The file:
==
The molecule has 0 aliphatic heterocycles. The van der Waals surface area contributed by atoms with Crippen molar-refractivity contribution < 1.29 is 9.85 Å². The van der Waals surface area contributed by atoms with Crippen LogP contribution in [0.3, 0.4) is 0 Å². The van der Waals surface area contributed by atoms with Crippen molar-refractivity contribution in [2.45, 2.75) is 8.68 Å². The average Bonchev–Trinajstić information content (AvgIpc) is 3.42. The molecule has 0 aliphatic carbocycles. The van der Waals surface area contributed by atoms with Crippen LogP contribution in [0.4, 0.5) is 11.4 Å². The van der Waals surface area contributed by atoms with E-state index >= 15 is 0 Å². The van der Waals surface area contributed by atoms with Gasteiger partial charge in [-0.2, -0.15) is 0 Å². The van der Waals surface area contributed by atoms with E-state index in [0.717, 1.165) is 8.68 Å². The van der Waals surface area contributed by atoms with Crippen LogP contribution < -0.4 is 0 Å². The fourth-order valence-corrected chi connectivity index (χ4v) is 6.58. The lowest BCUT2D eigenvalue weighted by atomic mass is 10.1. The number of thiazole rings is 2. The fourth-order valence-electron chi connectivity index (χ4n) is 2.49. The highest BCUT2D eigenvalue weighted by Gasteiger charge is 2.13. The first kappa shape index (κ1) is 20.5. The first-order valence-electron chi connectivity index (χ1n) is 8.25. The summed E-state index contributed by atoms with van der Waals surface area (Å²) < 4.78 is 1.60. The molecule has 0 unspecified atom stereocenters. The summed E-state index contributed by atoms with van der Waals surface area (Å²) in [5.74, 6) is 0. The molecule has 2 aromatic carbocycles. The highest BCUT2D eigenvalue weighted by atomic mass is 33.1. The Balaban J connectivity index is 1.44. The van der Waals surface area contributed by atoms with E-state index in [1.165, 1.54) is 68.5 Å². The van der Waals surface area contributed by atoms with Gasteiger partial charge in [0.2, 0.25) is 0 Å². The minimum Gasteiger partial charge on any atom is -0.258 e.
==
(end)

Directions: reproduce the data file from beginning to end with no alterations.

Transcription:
The molecule has 0 aliphatic heterocycles. The van der Waals surface area contributed by atoms with Crippen molar-refractivity contribution < 1.29 is 9.85 Å². The van der Waals surface area contributed by atoms with Crippen LogP contribution in [0.3, 0.4) is 0 Å². The van der Waals surface area contributed by atoms with Crippen molar-refractivity contribution in [2.45, 2.75) is 8.68 Å². The average Bonchev–Trinajstić information content (AvgIpc) is 3.42. The molecule has 0 aliphatic carbocycles. The van der Waals surface area contributed by atoms with Crippen LogP contribution in [0.4, 0.5) is 11.4 Å². The van der Waals surface area contributed by atoms with E-state index >= 15 is 0 Å². The van der Waals surface area contributed by atoms with Gasteiger partial charge in [-0.2, -0.15) is 0 Å². The van der Waals surface area contributed by atoms with E-state index in [0.717, 1.165) is 8.68 Å². The van der Waals surface area contributed by atoms with Crippen LogP contribution < -0.4 is 0 Å². The fourth-order valence-corrected chi connectivity index (χ4v) is 6.58. The lowest BCUT2D eigenvalue weighted by atomic mass is 10.1. The number of thiazole rings is 2. The fourth-order valence-electron chi connectivity index (χ4n) is 2.49. The highest BCUT2D eigenvalue weighted by Gasteiger charge is 2.13. The first kappa shape index (κ1) is 20.5. The first-order valence-electron chi connectivity index (χ1n) is 8.25. The summed E-state index contributed by atoms with van der Waals surface area (Å²) < 4.78 is 1.60. The molecule has 0 unspecified atom stereocenters. The summed E-state index contributed by atoms with van der Waals surface area (Å²) in [5.74, 6) is 0. The molecule has 2 aromatic carbocycles. The highest BCUT2D eigenvalue weighted by atomic mass is 33.1. The Balaban J connectivity index is 1.44. The van der Waals surface area contributed by atoms with E-state index in [1.165, 1.54) is 68.5 Å². The van der Waals surface area contributed by atoms with Gasteiger partial charge in [0.2, 0.25) is 0 Å². The minimum Gasteiger partial charge on any atom is -0.258 e.